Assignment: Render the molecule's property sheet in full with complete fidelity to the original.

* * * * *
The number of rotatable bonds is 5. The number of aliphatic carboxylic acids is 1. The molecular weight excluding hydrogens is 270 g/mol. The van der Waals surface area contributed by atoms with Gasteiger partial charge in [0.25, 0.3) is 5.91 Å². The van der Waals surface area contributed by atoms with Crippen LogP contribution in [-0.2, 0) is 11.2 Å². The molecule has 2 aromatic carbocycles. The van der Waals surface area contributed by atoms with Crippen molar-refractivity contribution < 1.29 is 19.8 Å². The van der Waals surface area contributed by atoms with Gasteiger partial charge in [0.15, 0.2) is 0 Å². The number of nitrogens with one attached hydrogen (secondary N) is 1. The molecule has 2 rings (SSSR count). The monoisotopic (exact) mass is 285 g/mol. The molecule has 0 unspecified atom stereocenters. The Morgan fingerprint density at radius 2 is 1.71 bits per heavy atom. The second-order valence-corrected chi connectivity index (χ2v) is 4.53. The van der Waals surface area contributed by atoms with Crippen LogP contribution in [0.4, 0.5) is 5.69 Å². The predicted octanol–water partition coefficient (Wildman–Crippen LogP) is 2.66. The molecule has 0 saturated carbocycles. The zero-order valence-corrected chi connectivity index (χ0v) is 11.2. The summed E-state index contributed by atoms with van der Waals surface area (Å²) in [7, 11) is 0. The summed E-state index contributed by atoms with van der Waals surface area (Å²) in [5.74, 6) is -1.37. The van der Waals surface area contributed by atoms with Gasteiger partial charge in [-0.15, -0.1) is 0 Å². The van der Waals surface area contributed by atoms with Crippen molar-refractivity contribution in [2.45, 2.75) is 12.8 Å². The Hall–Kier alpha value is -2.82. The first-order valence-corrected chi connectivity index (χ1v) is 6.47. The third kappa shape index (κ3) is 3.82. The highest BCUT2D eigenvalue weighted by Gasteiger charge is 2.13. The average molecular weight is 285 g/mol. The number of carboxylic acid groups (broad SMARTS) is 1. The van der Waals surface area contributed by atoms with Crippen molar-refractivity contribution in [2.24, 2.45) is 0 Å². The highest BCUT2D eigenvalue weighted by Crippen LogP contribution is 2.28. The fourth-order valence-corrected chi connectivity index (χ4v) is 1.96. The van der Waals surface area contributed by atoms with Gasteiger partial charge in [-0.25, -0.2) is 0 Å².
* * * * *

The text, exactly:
The number of rotatable bonds is 5. The number of aliphatic carboxylic acids is 1. The molecular weight excluding hydrogens is 270 g/mol. The van der Waals surface area contributed by atoms with Gasteiger partial charge in [0.25, 0.3) is 5.91 Å². The van der Waals surface area contributed by atoms with Crippen LogP contribution in [-0.2, 0) is 11.2 Å². The molecule has 2 aromatic carbocycles. The van der Waals surface area contributed by atoms with Crippen molar-refractivity contribution < 1.29 is 19.8 Å². The van der Waals surface area contributed by atoms with Gasteiger partial charge in [0.15, 0.2) is 0 Å². The number of nitrogens with one attached hydrogen (secondary N) is 1. The molecule has 2 rings (SSSR count). The monoisotopic (exact) mass is 285 g/mol. The molecule has 0 unspecified atom stereocenters. The Morgan fingerprint density at radius 2 is 1.71 bits per heavy atom. The second-order valence-corrected chi connectivity index (χ2v) is 4.53. The van der Waals surface area contributed by atoms with Crippen LogP contribution in [0.4, 0.5) is 5.69 Å². The predicted octanol–water partition coefficient (Wildman–Crippen LogP) is 2.66. The molecule has 0 saturated carbocycles. The zero-order valence-corrected chi connectivity index (χ0v) is 11.2. The summed E-state index contributed by atoms with van der Waals surface area (Å²) in [7, 11) is 0. The summed E-state index contributed by atoms with van der Waals surface area (Å²) in [5.74, 6) is -1.37. The van der Waals surface area contributed by atoms with Gasteiger partial charge in [-0.15, -0.1) is 0 Å². The van der Waals surface area contributed by atoms with Crippen molar-refractivity contribution in [2.45, 2.75) is 12.8 Å². The Hall–Kier alpha value is -2.82. The first-order valence-corrected chi connectivity index (χ1v) is 6.47. The third kappa shape index (κ3) is 3.82. The highest BCUT2D eigenvalue weighted by Gasteiger charge is 2.13. The average molecular weight is 285 g/mol. The number of carboxylic acid groups (broad SMARTS) is 1. The van der Waals surface area contributed by atoms with Crippen molar-refractivity contribution in [2.24, 2.45) is 0 Å². The highest BCUT2D eigenvalue weighted by Crippen LogP contribution is 2.28. The fourth-order valence-corrected chi connectivity index (χ4v) is 1.96. The van der Waals surface area contributed by atoms with Gasteiger partial charge in [-0.25, -0.2) is 0 Å².